September 29, 2016
Most of us will admit that we are not perfect. From time to time we say and do things that are not loving, kind, or helpful. In a marriage these failures build into walls of separation. If you would like to remove past failures, you must first identify them. Get pen and paper and ask God to bring to your mind the ways you have hurt your spouse in the past. Now, go to your children individually and ask them to tell you times when they have seen you being unkind to your spouse. Get ready, because children can be brutally honest. Then ask the same question to close friends who have had opportunity to observe your behavior. This process can be painful, but it is the first step in dealing with past failures.
September 23, 2016
Q: Gary, how do I know He is the one? Friends have their opinion & so does family….but How do I decide for myself if this is the person for me? The pressure is there of not choosing someone outside of the will of God but how does one really accomplish that?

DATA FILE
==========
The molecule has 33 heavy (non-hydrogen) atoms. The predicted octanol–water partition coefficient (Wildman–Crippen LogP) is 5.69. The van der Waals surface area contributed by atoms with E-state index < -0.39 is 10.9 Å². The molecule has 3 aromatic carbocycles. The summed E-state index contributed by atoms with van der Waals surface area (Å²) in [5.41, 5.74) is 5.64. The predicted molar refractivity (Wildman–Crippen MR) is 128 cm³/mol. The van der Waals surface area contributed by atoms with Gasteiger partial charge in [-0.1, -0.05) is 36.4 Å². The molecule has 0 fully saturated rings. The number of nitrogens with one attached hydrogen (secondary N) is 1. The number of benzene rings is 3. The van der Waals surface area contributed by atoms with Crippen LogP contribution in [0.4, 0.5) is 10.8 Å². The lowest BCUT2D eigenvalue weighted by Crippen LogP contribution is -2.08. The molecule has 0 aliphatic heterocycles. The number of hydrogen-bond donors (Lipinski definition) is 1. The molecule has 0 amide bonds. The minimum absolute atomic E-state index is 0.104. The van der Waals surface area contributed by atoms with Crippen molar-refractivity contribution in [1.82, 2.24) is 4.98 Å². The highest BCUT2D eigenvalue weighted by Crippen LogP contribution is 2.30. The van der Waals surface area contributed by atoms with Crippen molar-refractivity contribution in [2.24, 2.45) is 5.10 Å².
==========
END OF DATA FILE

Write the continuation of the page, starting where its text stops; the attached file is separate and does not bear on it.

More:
Gary: “How do I know if this is the one?” Isn’t that the question that everyone asks when they’re single? How am I going to know if this is really the person? I would say you need to listen to your friends and listen to your parents because they see things that you don’t see. Don’t discount what they’re saying to you. Sometimes we fall in love and we overlook a lot of red flags that are waving because of our feelings, but our parents and others are sometimes able to see things we don’t. Listen to what they’re saying, ask questions, and read my book Things I Wish I’d Known Before We Got Married. It’ll help you make that decision.